Featured Research

from universities, journals, and other organizations

Nano Flakes May Revolutionize Solar Cells

Date:
December 19, 2007
Source:
University of Copenhagen
Summary:
A new material, nano flakes, may revolutionize the transformation of solar energy to electricity. If one researcher's future solar cells meet the expectations, both the economy and the environment will benefit from the research. Less than 1 per cent of the world’s electricity comes from the sun because it is difficult to transform solar energy to electricity. But the discovery may be a huge step towards boosting the exploitation of solar energy.

A new material, nano flakes, may revolutionise the transformation of solar energy to electricity. If so, even ordinary households can benefit from solar electricity and save money in the future.

If researcher Martin Aagesen’s future solar cells meet the expectations, both your economy and the environment will benefit from the research. Less than 1 per cent of the world’s electricity comes from the sun because it is difficult to transform solar energy to electricity. But Martin Aagesen’s discovery may be a huge step towards boosting the exploitation of solar energy.

"We believe that the nano flakes have the potential to convert up to 30 per cent of the solar energy into electricity and that is twice the amount that we convert today," says Martin Aagesen who is a PhD from the Nano-Science Center and the Niels Bohr Institute at University of Copenhagen. During his work on his PhD thesis, Martin found a new and untried material.

"I discovered a perfect crystalline structure. That is a very rare sight. While being a perfect crystalline structure we could see that it also absorbed all light. It could become the perfect solar cell," says Martin Aagesen. The discovery of the new material has sparked a lot of attention internationally and has led to an article in Nature Nanotechnology.

"The potential is unmistakeable. We can reduce the solar cell production costs because we use less of the expensive semiconducting silicium in the process due to the use of nanotechnology. At the same time, the future solar cells will exploit the solar energy better as the distance of energy transportation in the solar cell will be shorter and thus lessen the loss of energy," says Martin Aagesen who is also director of the company SunFlake Inc. that pursues development of the new solar cell. 


Story Source:

The above story is based on materials provided by University of Copenhagen. Note: Materials may be edited for content and length.


Cite This Page:

University of Copenhagen. "Nano Flakes May Revolutionize Solar Cells." ScienceDaily. ScienceDaily, 19 December 2007. <www.sciencedaily.com/releases/2007/12/071218105420.htm>.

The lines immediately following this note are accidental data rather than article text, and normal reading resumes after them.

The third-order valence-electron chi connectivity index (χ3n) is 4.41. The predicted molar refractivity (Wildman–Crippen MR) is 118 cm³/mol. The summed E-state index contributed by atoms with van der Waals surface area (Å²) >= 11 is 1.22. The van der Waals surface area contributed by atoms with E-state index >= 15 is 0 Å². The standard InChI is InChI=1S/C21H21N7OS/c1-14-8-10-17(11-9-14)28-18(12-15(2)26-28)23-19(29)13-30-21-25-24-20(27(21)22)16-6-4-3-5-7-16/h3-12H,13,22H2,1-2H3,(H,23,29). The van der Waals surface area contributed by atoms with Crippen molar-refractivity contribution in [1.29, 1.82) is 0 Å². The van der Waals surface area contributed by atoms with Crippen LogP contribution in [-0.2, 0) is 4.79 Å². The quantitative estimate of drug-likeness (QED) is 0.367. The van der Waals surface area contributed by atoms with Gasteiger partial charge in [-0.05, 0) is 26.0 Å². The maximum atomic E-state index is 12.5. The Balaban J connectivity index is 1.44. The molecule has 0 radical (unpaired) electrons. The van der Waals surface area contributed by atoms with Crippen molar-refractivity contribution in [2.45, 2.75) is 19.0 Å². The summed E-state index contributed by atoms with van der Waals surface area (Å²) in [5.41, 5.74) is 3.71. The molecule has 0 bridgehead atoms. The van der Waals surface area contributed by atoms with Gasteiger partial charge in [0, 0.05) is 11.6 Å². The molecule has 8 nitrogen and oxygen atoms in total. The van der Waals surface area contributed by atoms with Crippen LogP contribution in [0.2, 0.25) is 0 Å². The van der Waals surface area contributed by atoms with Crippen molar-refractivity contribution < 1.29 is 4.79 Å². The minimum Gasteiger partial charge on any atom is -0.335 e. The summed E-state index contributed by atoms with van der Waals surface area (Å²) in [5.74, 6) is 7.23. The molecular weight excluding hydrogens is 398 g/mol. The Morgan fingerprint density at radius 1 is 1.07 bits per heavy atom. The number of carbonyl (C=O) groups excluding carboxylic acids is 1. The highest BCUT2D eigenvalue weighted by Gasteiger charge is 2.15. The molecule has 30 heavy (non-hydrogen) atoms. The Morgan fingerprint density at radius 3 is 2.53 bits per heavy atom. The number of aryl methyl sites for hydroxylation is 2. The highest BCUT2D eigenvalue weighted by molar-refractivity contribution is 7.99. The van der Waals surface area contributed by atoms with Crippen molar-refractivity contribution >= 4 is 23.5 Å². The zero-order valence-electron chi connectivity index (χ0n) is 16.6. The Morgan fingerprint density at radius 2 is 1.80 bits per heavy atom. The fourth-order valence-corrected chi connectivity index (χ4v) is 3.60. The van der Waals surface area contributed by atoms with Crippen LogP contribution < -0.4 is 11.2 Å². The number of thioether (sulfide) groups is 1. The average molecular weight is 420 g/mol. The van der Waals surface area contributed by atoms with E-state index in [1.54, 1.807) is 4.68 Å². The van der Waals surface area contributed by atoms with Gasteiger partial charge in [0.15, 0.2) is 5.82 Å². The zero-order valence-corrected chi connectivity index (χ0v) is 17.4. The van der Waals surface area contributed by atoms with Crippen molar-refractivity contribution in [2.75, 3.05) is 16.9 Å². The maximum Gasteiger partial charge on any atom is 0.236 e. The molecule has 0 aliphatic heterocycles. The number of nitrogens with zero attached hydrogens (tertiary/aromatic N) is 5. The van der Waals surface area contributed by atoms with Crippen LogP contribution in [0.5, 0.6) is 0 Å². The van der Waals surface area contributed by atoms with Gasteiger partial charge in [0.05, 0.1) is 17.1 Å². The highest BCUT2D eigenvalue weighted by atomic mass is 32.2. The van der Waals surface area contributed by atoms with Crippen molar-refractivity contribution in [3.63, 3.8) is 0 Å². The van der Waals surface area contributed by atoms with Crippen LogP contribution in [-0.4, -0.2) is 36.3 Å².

University of Copenhagen. (2007, December 19). Nano Flakes May Revolutionize Solar Cells. ScienceDaily. Retrieved April 24, 2014 from www.sciencedaily.com/releases/2007/12/071218105420.htm
University of Copenhagen. "Nano Flakes May Revolutionize Solar Cells." ScienceDaily. www.sciencedaily.com/releases/2007/12/071218105420.htm (accessed April 24, 2014).

Share This



More Earth & Climate News

Thursday, April 24, 2014

Featured Research

from universities, journals, and other organizations


Featured Videos

from AP, Reuters, AFP, and other news services

UN Joint Mission Starts Removing Landmines in Cyprus

UN Joint Mission Starts Removing Landmines in Cyprus

AFP (Apr. 23, 2014) — The UN mission in Cyprus (UNFICYP) led a mine clearance demonstration on Wednesday in the UN-controlled buffer zone where demining operations are being conducted near the Cypriot village of Mammari. Duration: 01:00 Video provided by AFP
Powered by NewsLook.com
California Drought Is Good News for Gold Prospectors

California Drought Is Good News for Gold Prospectors

AFP (Apr. 22, 2014) — For months California has suffered from a historic drought. The lack of water is worrying for farmers and ranchers, but for gold diggers it’s a stroke of good fortune. With water levels low, normally inaccessible areas are exposed. Duration: 01:57 Video provided by AFP
Powered by NewsLook.com
Raw: MN Lakes Still Frozen Before Fishing Opener

Raw: MN Lakes Still Frozen Before Fishing Opener

AP (Apr. 22, 2014) — With only three weeks until Minnesota's fishing opener, many are wondering if the ice will be gone. Some of the Northland lakes are still covered by up to three feet of ice, causing concern that just like last year, the lakes won't be ready. (April 22) Video provided by AP
Powered by NewsLook.com
Scientists Warn Of Likely El Niño Event This Year

Scientists Warn Of Likely El Niño Event This Year

Newsy (Apr. 22, 2014) — With Pacific ocean water already showing signs of warming, the NOAA says there's about a 66 percent chance the event will begin before November. Video provided by Newsy
Powered by NewsLook.com

Search ScienceDaily

Number of stories in archives: 140,361

Find with keyword(s):
 
Enter a keyword or phrase to search ScienceDaily for related topics and research stories.

Save/Print:
Share:  

Breaking News:
from the past week

In Other News

... from NewsDaily.com

Science News

Health News

Environment News

Technology News



Save/Print:
Share:  

Free Subscriptions


Get the latest science news with ScienceDaily's free email newsletters, updated daily and weekly. Or view hourly updated newsfeeds in your RSS reader:

Get Social & Mobile


Keep up to date with the latest news from ScienceDaily via social networks and mobile apps:

Have Feedback?


Tell us what you think of ScienceDaily -- we welcome both positive and negative comments. Have any problems using the site? Questions?
Mobile iPhone Android Web
Follow Facebook Twitter Google+
Subscribe RSS Feeds Email Newsletters
Latest Headlines Health & Medicine Mind & Brain Space & Time Matter & Energy Computers & Math Plants & Animals Earth & Climate Fossils & Ruins